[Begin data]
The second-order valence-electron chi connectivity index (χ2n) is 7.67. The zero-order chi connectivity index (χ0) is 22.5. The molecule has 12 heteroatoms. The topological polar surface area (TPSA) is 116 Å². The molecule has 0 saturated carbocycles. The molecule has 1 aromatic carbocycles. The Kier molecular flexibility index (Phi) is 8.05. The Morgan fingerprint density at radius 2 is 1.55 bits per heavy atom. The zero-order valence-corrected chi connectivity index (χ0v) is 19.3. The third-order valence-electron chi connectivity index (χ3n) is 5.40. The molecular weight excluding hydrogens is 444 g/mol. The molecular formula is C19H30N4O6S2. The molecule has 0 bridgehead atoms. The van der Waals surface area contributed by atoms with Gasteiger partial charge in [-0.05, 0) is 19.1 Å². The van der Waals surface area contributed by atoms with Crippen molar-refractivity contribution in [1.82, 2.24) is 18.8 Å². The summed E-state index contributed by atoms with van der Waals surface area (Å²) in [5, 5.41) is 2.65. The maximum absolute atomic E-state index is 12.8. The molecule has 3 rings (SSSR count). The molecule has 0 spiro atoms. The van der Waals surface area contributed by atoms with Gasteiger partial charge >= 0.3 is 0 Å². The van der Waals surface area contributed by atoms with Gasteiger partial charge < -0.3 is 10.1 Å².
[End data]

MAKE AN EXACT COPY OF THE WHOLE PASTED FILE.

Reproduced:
The second-order valence-electron chi connectivity index (χ2n) is 7.67. The zero-order chi connectivity index (χ0) is 22.5. The molecule has 12 heteroatoms. The topological polar surface area (TPSA) is 116 Å². The molecule has 0 saturated carbocycles. The molecule has 1 aromatic carbocycles. The Kier molecular flexibility index (Phi) is 8.05. The Morgan fingerprint density at radius 2 is 1.55 bits per heavy atom. The zero-order valence-corrected chi connectivity index (χ0v) is 19.3. The third-order valence-electron chi connectivity index (χ3n) is 5.40. The molecular weight excluding hydrogens is 444 g/mol. The molecular formula is C19H30N4O6S2. The molecule has 0 bridgehead atoms. The van der Waals surface area contributed by atoms with Gasteiger partial charge in [-0.05, 0) is 19.1 Å². The van der Waals surface area contributed by atoms with Crippen molar-refractivity contribution in [1.82, 2.24) is 18.8 Å². The summed E-state index contributed by atoms with van der Waals surface area (Å²) in [5, 5.41) is 2.65. The maximum absolute atomic E-state index is 12.8. The molecule has 3 rings (SSSR count). The molecule has 0 spiro atoms. The van der Waals surface area contributed by atoms with Gasteiger partial charge >= 0.3 is 0 Å². The van der Waals surface area contributed by atoms with Gasteiger partial charge < -0.3 is 10.1 Å².